We have been visiting Mohawk Hudson Land Conservancy properties for some time and it never ceases to amaze me that we still haven't seen them all. On Saturday, having lost Exile #3 to a better offer, the rest of us ventured out to the Normans Kill West Preserve. It was quite a surprise.
The sign at the entrance was slightly disturbing.
No - not the DEAD END sign, the one Exile #4 is reading. It tells the story of a landslide in May 2000 that formed part of the parcel of land on this side of the Normans Kill stream.
Thanks to Google Earth's historical imagery, I've managed to make this aerial time-lapse of the event including the business that was lost and the two next door that survived.
So, that's the history. The flat area that was made by redirecting the stream following the breaking of the dam that was formed by the landslide now forms the preserve, along with some of the wooded hillside behind.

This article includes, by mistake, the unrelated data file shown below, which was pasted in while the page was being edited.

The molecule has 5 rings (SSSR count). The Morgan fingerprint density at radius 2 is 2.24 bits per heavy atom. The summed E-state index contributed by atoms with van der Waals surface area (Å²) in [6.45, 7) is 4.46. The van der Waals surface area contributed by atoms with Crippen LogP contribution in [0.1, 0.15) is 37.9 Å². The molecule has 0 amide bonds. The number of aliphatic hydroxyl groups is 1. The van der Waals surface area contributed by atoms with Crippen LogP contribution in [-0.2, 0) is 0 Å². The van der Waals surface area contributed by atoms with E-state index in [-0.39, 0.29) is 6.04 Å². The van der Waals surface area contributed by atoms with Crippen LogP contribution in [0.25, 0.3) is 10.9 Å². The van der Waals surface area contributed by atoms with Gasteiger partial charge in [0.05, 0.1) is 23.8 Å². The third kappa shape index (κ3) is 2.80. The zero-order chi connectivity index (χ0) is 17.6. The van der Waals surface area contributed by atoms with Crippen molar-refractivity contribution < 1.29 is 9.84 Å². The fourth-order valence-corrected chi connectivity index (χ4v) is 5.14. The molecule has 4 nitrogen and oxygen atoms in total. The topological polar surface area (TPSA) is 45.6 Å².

On Saturday, despite it being the middle of winter (if we can call it that), it was muddy.
Exile #2 thought these decaying fungi looked like tree-limpets:
The path winds down to the banks above the stream in the woods.
And then the vistas open to the reclaimed land and the 'newly' formed slope up to the road.
We had a rather nice walk - in spite of the mud:
and even made some music on the way: